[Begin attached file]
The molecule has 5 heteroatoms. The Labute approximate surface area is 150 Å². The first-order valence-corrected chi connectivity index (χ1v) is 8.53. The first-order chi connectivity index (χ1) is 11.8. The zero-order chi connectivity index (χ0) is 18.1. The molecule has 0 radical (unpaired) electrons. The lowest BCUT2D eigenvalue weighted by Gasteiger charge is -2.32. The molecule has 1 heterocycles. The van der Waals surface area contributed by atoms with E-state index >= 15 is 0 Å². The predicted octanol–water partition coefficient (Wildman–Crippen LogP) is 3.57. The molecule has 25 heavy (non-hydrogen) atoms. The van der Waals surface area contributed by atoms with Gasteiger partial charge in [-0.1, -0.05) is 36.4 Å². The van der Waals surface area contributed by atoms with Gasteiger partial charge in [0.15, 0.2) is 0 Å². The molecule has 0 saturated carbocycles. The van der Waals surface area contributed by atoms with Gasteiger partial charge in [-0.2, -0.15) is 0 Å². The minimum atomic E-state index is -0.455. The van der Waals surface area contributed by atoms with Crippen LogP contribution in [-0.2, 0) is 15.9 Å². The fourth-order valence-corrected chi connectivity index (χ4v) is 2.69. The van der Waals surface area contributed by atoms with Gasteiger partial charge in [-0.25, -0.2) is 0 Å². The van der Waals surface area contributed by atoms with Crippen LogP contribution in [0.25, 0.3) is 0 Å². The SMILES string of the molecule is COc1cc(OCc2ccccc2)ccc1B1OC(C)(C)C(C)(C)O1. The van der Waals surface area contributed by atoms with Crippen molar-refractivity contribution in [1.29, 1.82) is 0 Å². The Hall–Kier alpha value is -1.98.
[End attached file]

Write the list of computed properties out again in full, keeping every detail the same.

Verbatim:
The molecule has 5 heteroatoms. The Labute approximate surface area is 150 Å². The first-order valence-corrected chi connectivity index (χ1v) is 8.53. The first-order chi connectivity index (χ1) is 11.8. The zero-order chi connectivity index (χ0) is 18.1. The molecule has 0 radical (unpaired) electrons. The lowest BCUT2D eigenvalue weighted by Gasteiger charge is -2.32. The molecule has 1 heterocycles. The van der Waals surface area contributed by atoms with E-state index >= 15 is 0 Å². The predicted octanol–water partition coefficient (Wildman–Crippen LogP) is 3.57. The molecule has 25 heavy (non-hydrogen) atoms. The van der Waals surface area contributed by atoms with Gasteiger partial charge in [-0.1, -0.05) is 36.4 Å². The van der Waals surface area contributed by atoms with Gasteiger partial charge in [0.15, 0.2) is 0 Å². The molecule has 0 saturated carbocycles. The van der Waals surface area contributed by atoms with Gasteiger partial charge in [-0.2, -0.15) is 0 Å². The minimum atomic E-state index is -0.455. The van der Waals surface area contributed by atoms with Crippen LogP contribution in [-0.2, 0) is 15.9 Å². The fourth-order valence-corrected chi connectivity index (χ4v) is 2.69. The van der Waals surface area contributed by atoms with Gasteiger partial charge in [-0.25, -0.2) is 0 Å². The van der Waals surface area contributed by atoms with Crippen LogP contribution in [0.25, 0.3) is 0 Å². The SMILES string of the molecule is COc1cc(OCc2ccccc2)ccc1B1OC(C)(C)C(C)(C)O1. The van der Waals surface area contributed by atoms with Crippen molar-refractivity contribution in [1.29, 1.82) is 0 Å². The Hall–Kier alpha value is -1.98.